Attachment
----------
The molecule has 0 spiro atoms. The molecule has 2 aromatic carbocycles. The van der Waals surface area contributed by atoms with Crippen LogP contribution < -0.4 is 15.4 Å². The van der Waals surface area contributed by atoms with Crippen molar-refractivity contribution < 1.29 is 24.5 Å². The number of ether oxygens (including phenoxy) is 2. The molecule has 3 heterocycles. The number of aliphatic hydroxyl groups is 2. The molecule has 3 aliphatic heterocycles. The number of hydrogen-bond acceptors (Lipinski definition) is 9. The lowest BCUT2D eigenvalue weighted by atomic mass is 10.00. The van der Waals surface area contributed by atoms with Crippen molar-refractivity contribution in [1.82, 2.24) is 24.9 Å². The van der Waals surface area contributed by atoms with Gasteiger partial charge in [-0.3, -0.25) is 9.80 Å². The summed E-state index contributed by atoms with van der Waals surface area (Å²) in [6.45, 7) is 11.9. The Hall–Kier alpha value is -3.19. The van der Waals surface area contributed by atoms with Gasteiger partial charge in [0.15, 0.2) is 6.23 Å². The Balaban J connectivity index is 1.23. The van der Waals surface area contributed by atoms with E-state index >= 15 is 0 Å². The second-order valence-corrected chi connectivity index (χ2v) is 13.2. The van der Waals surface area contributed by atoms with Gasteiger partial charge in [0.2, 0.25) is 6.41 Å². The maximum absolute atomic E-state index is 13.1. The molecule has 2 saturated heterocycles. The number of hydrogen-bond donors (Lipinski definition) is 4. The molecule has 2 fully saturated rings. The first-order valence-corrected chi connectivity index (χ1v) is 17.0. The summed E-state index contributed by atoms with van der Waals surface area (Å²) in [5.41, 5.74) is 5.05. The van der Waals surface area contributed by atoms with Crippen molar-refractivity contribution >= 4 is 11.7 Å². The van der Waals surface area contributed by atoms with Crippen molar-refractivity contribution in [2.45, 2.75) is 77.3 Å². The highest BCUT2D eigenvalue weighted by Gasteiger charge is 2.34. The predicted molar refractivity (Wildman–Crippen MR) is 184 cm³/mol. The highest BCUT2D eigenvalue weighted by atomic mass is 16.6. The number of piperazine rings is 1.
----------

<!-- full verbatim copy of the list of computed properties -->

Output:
The molecule has 0 spiro atoms. The molecule has 2 aromatic carbocycles. The van der Waals surface area contributed by atoms with Crippen LogP contribution < -0.4 is 15.4 Å². The van der Waals surface area contributed by atoms with Crippen molar-refractivity contribution < 1.29 is 24.5 Å². The number of ether oxygens (including phenoxy) is 2. The molecule has 3 heterocycles. The number of aliphatic hydroxyl groups is 2. The molecule has 3 aliphatic heterocycles. The number of hydrogen-bond acceptors (Lipinski definition) is 9. The lowest BCUT2D eigenvalue weighted by atomic mass is 10.00. The van der Waals surface area contributed by atoms with Crippen molar-refractivity contribution in [1.82, 2.24) is 24.9 Å². The van der Waals surface area contributed by atoms with Gasteiger partial charge in [-0.3, -0.25) is 9.80 Å². The summed E-state index contributed by atoms with van der Waals surface area (Å²) in [6.45, 7) is 11.9. The Hall–Kier alpha value is -3.19. The van der Waals surface area contributed by atoms with Gasteiger partial charge in [0.15, 0.2) is 6.23 Å². The Balaban J connectivity index is 1.23. The van der Waals surface area contributed by atoms with E-state index >= 15 is 0 Å². The second-order valence-corrected chi connectivity index (χ2v) is 13.2. The van der Waals surface area contributed by atoms with Gasteiger partial charge in [0.2, 0.25) is 6.41 Å². The maximum absolute atomic E-state index is 13.1. The molecule has 2 saturated heterocycles. The number of hydrogen-bond donors (Lipinski definition) is 4. The molecule has 2 fully saturated rings. The first-order valence-corrected chi connectivity index (χ1v) is 17.0. The summed E-state index contributed by atoms with van der Waals surface area (Å²) in [5.41, 5.74) is 5.05. The van der Waals surface area contributed by atoms with Crippen molar-refractivity contribution >= 4 is 11.7 Å². The van der Waals surface area contributed by atoms with Crippen molar-refractivity contribution in [2.45, 2.75) is 77.3 Å². The highest BCUT2D eigenvalue weighted by Gasteiger charge is 2.34. The predicted molar refractivity (Wildman–Crippen MR) is 184 cm³/mol. The highest BCUT2D eigenvalue weighted by atomic mass is 16.6. The number of piperazine rings is 1.